Did you know that having a healthy weight can impact your pelvic floor function?
As obesity increases in America, researchers are now finding that pelvic floor disorders (PFD) such as urinary incontinence, fecal incontinence, and pelvic organ prolapse are increasing as well.
So, how does obesity correlate to the function of the pelvic floor? Read on to learn how excess body weight can contribute to the development of pelvic floor disorders.
What is obesity?
Obesity is a medical condition where a person carries excess weight or body fat. This additional weight can affect their health and create an increased risk of cardiovascular disease, cancer, diabetes, osteoarthritis, and chronic kidney disease.
Factors contributing to obesity are:
- Consuming an excess of calories
- Leading a sedentary lifestyle
- Medical conditions
- Some prescription drugs
- Genetic predisposition
A provider will usually diagnose obesity based on the factors mentioned and by examining a person's body mass index.
Body Mass Index
Determining whether a person is overweight or obese starts with identifying a person’s body mass index (BMI). BMI approximately measures the total body fat based on a person’s height and weight. The CDC has provided a simple calculator to get started. However, a medical provider will be able to produce a more detailed analysis.
BMI weight ranges include:
Underweight: BMI under 18.4
Healthy: BMI ranging from 18.5 to 24.9
Overweight: BMI ranging from 25 to 29.9
Obese: BMI over 30
While BMI can be a good starting point in diagnosing obesity, there are many exceptions to the BMI standards. For example, bodybuilders, pregnant women, and high-performance athletes often have their BMI overestimated due to their muscle mass.
Other factors like waist-to-hip size, waist-to-height ratio, and distribution of body fat play a role in determining the health of a person with increased accuracy.
How obesity is linked to PFD problems
Obesity plays a significant role in developing medical conditions such as high blood pressure, high cholesterol, and heart disease. Furthermore, obesity can be linked to pelvic floor disorders like urinary and fecal incontinence, overactive bladder, and pelvic organ prolapse.
According to a study by Preeti Jain and Matthew Parsons, these six factors caused by obesity can put stress on your pelvic floor:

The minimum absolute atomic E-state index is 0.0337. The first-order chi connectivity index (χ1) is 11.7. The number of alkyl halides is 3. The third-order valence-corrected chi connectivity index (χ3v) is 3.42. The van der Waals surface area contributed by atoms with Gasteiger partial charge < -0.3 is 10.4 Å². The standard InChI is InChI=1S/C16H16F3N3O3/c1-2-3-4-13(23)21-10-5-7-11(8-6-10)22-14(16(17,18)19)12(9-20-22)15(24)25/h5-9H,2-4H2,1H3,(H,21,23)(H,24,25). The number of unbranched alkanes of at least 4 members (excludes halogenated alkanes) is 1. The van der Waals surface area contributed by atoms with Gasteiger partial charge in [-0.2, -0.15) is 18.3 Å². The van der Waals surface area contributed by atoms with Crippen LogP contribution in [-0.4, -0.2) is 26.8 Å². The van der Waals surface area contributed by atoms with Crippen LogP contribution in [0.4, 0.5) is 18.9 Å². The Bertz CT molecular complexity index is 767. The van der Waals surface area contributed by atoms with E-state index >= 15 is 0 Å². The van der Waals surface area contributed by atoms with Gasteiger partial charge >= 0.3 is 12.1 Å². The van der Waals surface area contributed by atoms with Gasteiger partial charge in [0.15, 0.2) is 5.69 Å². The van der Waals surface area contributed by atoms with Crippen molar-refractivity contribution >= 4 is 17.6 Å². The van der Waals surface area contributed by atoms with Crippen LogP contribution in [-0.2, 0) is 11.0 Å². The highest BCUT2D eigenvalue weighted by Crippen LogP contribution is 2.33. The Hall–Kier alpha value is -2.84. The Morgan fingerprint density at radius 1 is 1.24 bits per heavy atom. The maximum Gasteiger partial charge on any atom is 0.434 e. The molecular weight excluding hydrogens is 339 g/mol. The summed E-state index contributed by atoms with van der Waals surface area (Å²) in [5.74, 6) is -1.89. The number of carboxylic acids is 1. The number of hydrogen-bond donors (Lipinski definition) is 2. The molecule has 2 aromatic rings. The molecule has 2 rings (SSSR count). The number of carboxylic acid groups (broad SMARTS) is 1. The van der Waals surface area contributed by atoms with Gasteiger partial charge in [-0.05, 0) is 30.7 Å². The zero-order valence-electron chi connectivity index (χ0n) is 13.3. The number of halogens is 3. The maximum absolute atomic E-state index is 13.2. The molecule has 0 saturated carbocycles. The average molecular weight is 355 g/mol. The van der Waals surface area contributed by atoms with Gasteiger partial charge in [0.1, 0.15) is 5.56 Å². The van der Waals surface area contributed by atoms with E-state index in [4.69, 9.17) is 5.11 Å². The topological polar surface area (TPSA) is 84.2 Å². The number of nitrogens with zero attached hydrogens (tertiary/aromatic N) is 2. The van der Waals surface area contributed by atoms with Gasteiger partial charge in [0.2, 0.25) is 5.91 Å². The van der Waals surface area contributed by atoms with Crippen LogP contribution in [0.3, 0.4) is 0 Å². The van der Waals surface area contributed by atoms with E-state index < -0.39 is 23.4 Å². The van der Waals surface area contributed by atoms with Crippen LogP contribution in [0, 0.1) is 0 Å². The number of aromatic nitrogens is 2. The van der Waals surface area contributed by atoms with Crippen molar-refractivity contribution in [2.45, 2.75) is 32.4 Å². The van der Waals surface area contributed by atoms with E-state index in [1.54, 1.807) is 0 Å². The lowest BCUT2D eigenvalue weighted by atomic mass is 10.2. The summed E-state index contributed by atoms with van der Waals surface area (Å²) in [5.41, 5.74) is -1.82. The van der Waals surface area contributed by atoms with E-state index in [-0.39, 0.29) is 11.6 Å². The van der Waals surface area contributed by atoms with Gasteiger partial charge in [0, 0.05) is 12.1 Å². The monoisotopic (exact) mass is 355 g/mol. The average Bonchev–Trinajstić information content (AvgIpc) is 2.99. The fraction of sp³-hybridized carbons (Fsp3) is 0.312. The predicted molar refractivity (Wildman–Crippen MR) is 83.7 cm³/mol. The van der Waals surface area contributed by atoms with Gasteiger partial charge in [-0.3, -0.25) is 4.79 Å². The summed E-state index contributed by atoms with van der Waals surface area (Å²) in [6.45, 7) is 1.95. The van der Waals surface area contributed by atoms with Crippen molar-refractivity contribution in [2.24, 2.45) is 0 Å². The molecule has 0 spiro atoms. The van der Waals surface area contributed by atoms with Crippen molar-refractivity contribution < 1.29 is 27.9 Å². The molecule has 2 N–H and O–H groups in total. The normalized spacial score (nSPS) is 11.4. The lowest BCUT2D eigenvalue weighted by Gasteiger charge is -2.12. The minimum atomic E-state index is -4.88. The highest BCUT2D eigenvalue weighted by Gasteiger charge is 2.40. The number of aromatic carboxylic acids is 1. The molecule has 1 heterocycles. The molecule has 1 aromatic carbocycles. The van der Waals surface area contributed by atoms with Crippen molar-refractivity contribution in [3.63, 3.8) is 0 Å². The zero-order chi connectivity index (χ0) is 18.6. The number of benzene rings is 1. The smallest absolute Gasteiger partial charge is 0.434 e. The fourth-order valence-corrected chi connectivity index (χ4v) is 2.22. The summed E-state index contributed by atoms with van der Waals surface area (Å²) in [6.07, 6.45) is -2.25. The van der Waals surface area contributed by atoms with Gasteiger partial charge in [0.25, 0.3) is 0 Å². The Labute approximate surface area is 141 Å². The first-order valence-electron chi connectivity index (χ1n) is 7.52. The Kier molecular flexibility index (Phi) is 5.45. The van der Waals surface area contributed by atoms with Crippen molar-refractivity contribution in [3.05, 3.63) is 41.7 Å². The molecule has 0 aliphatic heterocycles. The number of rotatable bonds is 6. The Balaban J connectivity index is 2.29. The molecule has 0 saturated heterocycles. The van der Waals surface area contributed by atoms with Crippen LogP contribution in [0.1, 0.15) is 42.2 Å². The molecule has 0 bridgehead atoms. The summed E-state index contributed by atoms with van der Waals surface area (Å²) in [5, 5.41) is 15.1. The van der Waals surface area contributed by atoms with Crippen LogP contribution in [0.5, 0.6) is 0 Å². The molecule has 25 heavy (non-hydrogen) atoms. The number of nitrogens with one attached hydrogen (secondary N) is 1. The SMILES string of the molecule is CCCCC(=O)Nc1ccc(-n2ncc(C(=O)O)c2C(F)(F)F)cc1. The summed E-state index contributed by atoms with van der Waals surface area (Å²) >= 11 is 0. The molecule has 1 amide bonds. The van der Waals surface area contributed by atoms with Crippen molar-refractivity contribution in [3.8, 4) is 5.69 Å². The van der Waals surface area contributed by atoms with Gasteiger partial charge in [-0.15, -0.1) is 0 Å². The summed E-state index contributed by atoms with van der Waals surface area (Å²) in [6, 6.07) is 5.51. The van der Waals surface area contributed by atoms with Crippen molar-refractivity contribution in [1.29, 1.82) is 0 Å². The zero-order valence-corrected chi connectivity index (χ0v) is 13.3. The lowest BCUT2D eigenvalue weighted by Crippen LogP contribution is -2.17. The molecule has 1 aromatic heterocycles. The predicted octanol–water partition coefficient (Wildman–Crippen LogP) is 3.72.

- Chronic increase in intra-abdominal pressure
- Damage to pelvic musculature
- Nerve damage and associated conduction abnormalities
- Obesity-related comorbidities (the presence of two chronic diseases)
- Diabetic neuropathy
- Intervertebral disc herniation
As a result of these six stressors, many obese and overweight women are diagnosed with pelvic floor disorders.
3 common PFDs in obese women
Obese women are at a higher risk of developing pelvic floor disorders, and here are some of the most common:
Stress urinary incontinence is a common PFD that causes the involuntary release of urine. Obese individuals may have elevated intra-abdominal pressure which can increase the frequency of incontinence. Additionally, having intervertebral disc herniation can cause added pressure to the pelvic region which can further contribute to incontinence.
2. Overactive Bladder
Overactive Bladder (OAB) is another common PFD that creates the need to urinate more frequently and with more urgency. Symptoms of OAB are associated with the detrusor overactivity which is prevalent in obese women who have had diabetic neuropathy, nerve damage, or associated conduction abnormalities.
3. Pelvic Organ Prolapse
Pelvic organ prolapse (POP) occurs when the pelvic organs begin to drop and press on the vagina or rectum. Obesity can contribute to the pelvic floor musculature becoming damaged or weakened, leading to an increased risk of POP.
Obesity can cause other PFD symptoms such as:
- Urinating more than 8 times in a day
- Painful urination
- Painful bowel movements
- Pain during and after intercourse
- Pain in the lower back and pelvic region
- Feeling as if you’re sitting on a ball
- Bulging in the vagina or rectal area
If you are experiencing any of these symptoms, regardless of your weight, you should visit your provider for a diagnosis.
Visit a provider to improve your PFD symptoms
We know that obesity can have a negative impact on your pelvic health. However, if you are experiencing pelvic floor systems, there are many different types of treatments you can explore. Physical therapy is frequently a recommended starting point. In addition, losing even five percent of your body weight can provide significant benefits.
Speak with your provider about how you can make small changes to your daily routine to help you lose weight and reach your weight loss goal. Furthermore, losing weight will offer a number of physical and emotional benefits and improve your overall health and well-being.
Schedule an appointment with a provider today to discuss your options to relieve your PFD symptoms.